Since 2004, Thailand has offered migrant workers, who play an important role in the Thai economy, the opportunity to register and receive temporary work permits. Having a work permit can still be entirely dependent on the migrants’ willingness and ability to pay and sometimes Thai employers may not be willing to go through the process with their employees. In 2009, the Thai government began to institute a new system of registering migrant workers, requiring undocumented migrants to first undergo a Nationality Verification process with their own governments (see Human Rights Watch, 2012e). For many people of Burma, however, returning back to their home country is not an option.
Many undocumented migrants carry a variety of documents, many of which have no legal validity. Some migrant worker ID cards are also locally issued informal work permits that bar the bearer from traveling outside the province where the migrant worker is registered. Burmese migrants have voiced added concerns over the cost of the documents, fraudulent documents, and corruption (see e.g. Human Rights Watch, 2012e). Even where there are rules, the rules are often bent, and even with all the correct documents, migrants might still get in trouble. In December 2014, well over one million Burmese migrant workers in Thailand remained undocumented (TBC, 2015a).
“I can’t solve these problems and be free from these troubles. The only way is to flee into Thailand and search for a job as a migrant worker.” (Shan man, Mong Nai Township, interviewed in June 2008; TBC, 2008, p. 26)
In recent years, the Thai authorities have stepped up their efforts and taken more measures to address undocumented migrant workers and human trafficking by establishing service centres across the country where undocumented migrants can register and receive temporary work permits (TBC, 2014a). However, despite registration, the migrant working status is only temporary and therefore not considered a durable solution (TBC, 2015a). Thailand has also allowed an impressive amount of work to be undertaken on the Thailand-Burma border with the aim of building a better Burma for future generations. The border is home to numerous local organisations set up by refugees and migrants from Burma. Although these organisations are typically divided along ethnic lines, there is also a high degree of cooperation and networking between the groups as well as inter-ethnic diversity within the organisations.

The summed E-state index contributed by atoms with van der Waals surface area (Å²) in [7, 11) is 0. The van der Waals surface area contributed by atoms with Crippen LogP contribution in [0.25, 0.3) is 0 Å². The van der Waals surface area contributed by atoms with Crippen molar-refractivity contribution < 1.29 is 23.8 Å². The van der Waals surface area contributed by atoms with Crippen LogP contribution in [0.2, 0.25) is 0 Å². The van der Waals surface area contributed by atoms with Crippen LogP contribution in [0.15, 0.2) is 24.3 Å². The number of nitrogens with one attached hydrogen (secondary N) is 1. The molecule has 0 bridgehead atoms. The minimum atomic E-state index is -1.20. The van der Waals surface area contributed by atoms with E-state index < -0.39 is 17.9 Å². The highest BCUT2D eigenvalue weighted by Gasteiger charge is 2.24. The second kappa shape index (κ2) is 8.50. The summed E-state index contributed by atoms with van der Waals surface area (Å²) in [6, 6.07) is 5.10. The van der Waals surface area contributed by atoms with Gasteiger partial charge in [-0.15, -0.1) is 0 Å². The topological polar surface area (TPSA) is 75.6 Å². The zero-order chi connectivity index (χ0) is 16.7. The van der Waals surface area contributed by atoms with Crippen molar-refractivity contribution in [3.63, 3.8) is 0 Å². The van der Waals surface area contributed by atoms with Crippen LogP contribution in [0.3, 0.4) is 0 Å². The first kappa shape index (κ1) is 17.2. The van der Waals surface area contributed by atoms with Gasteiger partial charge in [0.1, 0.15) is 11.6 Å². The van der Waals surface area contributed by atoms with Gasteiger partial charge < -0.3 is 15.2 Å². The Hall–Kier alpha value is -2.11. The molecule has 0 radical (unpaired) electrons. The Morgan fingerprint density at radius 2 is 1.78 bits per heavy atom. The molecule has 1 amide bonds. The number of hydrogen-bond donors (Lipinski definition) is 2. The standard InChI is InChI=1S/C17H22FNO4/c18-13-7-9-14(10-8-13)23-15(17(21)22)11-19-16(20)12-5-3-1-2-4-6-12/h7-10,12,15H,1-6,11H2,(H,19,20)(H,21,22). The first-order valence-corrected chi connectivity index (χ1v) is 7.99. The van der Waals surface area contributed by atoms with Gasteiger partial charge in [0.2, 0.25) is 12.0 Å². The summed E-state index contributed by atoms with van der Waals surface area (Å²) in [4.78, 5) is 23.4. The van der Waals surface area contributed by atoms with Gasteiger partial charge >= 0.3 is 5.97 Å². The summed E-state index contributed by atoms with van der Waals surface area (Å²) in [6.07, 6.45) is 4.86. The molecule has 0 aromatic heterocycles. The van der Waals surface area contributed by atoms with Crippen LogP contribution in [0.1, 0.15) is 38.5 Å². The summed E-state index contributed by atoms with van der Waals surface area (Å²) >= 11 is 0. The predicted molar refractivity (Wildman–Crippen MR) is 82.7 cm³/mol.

The scope of local women organisations on the border is particularly impressive considering the circumstances these women have experienced in their home country. Some of these organisations include the Kachin Women’s Association Thailand, Karen Women’s Organization, Palaung Women’s Organization, and Shan Women’s Action Network. Since 1999, eleven ethnic women’s organisations have joined together under the umbrella of Women’s League of Burma (WLB), which aims to increase the participation of women in the struggle for democracy and human rights, promoting women’s participation in the national peace and reconciliation process, and enhancing the role of the women of Burma at the national and international levels (see WLB, 2011 – The Founding and Development of the Women’s League of Burma).
The Thailand-Burma border, during the past decades, has become home not only to scores of Burmese exiles who have fled their home for numerous reasons, but also to a highly organised movement that works towards a free, peaceful, and democratic Burma.
Updated April 27, 2015
Continue to Displaced in Burma
- For more information on how TBC became involved on the Thailand-Burma border and for a comprehensive history of the border as well as an overview of life in the refugee camps;
TBC (2004). Between worlds: Twenty years on the border. The Border Consortium.
- For more information on Thailand’s treatment of refugees and asylum seekers;
Human Rights Watch (2012e). Ad Hoc and Inadequate. Thailand’s Treatment of Refugees and Asylum Seekers. Human Rights Watch report, September, 2012. http://www.hrw.org/sites/default/files/reports/thailand0912.pdf. Accessed October 20, 2012. ©2012 by Human Rights Watch.